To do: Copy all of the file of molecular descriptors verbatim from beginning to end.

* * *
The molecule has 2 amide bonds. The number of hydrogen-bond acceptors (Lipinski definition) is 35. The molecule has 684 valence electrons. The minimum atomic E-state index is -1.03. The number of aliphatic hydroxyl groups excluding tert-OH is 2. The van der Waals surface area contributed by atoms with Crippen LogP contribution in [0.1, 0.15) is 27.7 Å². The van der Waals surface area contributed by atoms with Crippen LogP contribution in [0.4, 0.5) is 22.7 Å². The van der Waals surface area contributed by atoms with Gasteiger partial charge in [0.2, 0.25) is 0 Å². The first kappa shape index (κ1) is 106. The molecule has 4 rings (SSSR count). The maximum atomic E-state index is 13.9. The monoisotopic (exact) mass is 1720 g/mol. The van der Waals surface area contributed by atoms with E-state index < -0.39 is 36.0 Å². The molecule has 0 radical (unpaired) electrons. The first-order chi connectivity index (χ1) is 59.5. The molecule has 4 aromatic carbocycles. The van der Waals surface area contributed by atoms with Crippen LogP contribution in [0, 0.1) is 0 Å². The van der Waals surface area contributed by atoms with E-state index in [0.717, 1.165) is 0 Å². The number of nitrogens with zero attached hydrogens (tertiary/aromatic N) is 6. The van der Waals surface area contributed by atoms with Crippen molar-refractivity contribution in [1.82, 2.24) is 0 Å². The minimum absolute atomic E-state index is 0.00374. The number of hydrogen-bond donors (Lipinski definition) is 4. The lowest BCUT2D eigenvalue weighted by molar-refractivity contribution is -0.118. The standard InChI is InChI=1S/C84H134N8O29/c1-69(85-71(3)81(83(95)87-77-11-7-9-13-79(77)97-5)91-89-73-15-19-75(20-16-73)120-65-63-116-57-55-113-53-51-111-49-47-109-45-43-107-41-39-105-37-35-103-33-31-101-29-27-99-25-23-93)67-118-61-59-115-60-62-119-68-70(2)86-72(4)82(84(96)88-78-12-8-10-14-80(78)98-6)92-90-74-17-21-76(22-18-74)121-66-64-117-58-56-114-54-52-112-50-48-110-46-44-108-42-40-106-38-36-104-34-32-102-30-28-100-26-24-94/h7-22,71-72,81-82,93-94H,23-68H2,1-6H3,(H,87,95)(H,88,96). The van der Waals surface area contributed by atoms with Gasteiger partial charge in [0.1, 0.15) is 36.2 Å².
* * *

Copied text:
The molecule has 2 amide bonds. The number of hydrogen-bond acceptors (Lipinski definition) is 35. The molecule has 684 valence electrons. The minimum atomic E-state index is -1.03. The number of aliphatic hydroxyl groups excluding tert-OH is 2. The van der Waals surface area contributed by atoms with Crippen LogP contribution in [0.1, 0.15) is 27.7 Å². The van der Waals surface area contributed by atoms with Crippen LogP contribution in [0.4, 0.5) is 22.7 Å². The van der Waals surface area contributed by atoms with Gasteiger partial charge in [0.2, 0.25) is 0 Å². The first kappa shape index (κ1) is 106. The molecule has 4 rings (SSSR count). The maximum atomic E-state index is 13.9. The monoisotopic (exact) mass is 1720 g/mol. The van der Waals surface area contributed by atoms with E-state index < -0.39 is 36.0 Å². The molecule has 0 radical (unpaired) electrons. The first-order chi connectivity index (χ1) is 59.5. The molecule has 4 aromatic carbocycles. The van der Waals surface area contributed by atoms with Crippen LogP contribution in [0, 0.1) is 0 Å². The van der Waals surface area contributed by atoms with E-state index in [0.717, 1.165) is 0 Å². The number of nitrogens with zero attached hydrogens (tertiary/aromatic N) is 6. The van der Waals surface area contributed by atoms with Crippen molar-refractivity contribution in [1.82, 2.24) is 0 Å². The minimum absolute atomic E-state index is 0.00374. The number of hydrogen-bond donors (Lipinski definition) is 4. The lowest BCUT2D eigenvalue weighted by molar-refractivity contribution is -0.118. The standard InChI is InChI=1S/C84H134N8O29/c1-69(85-71(3)81(83(95)87-77-11-7-9-13-79(77)97-5)91-89-73-15-19-75(20-16-73)120-65-63-116-57-55-113-53-51-111-49-47-109-45-43-107-41-39-105-37-35-103-33-31-101-29-27-99-25-23-93)67-118-61-59-115-60-62-119-68-70(2)86-72(4)82(84(96)88-78-12-8-10-14-80(78)98-6)92-90-74-17-21-76(22-18-74)121-66-64-117-58-56-114-54-52-112-50-48-110-46-44-108-42-40-106-38-36-104-34-32-102-30-28-100-26-24-94/h7-22,71-72,81-82,93-94H,23-68H2,1-6H3,(H,87,95)(H,88,96). The van der Waals surface area contributed by atoms with Gasteiger partial charge in [0.1, 0.15) is 36.2 Å².